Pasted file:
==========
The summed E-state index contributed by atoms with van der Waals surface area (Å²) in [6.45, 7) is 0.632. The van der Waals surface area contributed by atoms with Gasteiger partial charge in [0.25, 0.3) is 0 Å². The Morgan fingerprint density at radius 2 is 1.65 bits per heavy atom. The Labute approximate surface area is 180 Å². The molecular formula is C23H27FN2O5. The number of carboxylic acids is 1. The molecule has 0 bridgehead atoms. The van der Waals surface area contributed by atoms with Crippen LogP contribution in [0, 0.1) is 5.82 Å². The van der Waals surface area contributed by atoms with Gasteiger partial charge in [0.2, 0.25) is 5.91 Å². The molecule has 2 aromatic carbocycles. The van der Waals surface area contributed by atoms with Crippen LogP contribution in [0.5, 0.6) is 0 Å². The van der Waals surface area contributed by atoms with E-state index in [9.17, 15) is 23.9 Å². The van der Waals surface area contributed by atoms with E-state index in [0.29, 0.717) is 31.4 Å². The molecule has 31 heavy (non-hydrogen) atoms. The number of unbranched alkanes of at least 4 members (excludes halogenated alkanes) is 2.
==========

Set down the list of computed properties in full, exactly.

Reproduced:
The summed E-state index contributed by atoms with van der Waals surface area (Å²) in [6.45, 7) is 0.632. The van der Waals surface area contributed by atoms with Gasteiger partial charge in [0.25, 0.3) is 0 Å². The Morgan fingerprint density at radius 2 is 1.65 bits per heavy atom. The Labute approximate surface area is 180 Å². The molecular formula is C23H27FN2O5. The number of carboxylic acids is 1. The molecule has 0 bridgehead atoms. The van der Waals surface area contributed by atoms with Crippen LogP contribution in [0, 0.1) is 5.82 Å². The van der Waals surface area contributed by atoms with Gasteiger partial charge in [0.2, 0.25) is 5.91 Å². The molecule has 2 aromatic carbocycles. The van der Waals surface area contributed by atoms with Crippen LogP contribution in [0.5, 0.6) is 0 Å². The van der Waals surface area contributed by atoms with E-state index in [9.17, 15) is 23.9 Å². The van der Waals surface area contributed by atoms with E-state index in [0.29, 0.717) is 31.4 Å². The molecule has 31 heavy (non-hydrogen) atoms. The number of unbranched alkanes of at least 4 members (excludes halogenated alkanes) is 2.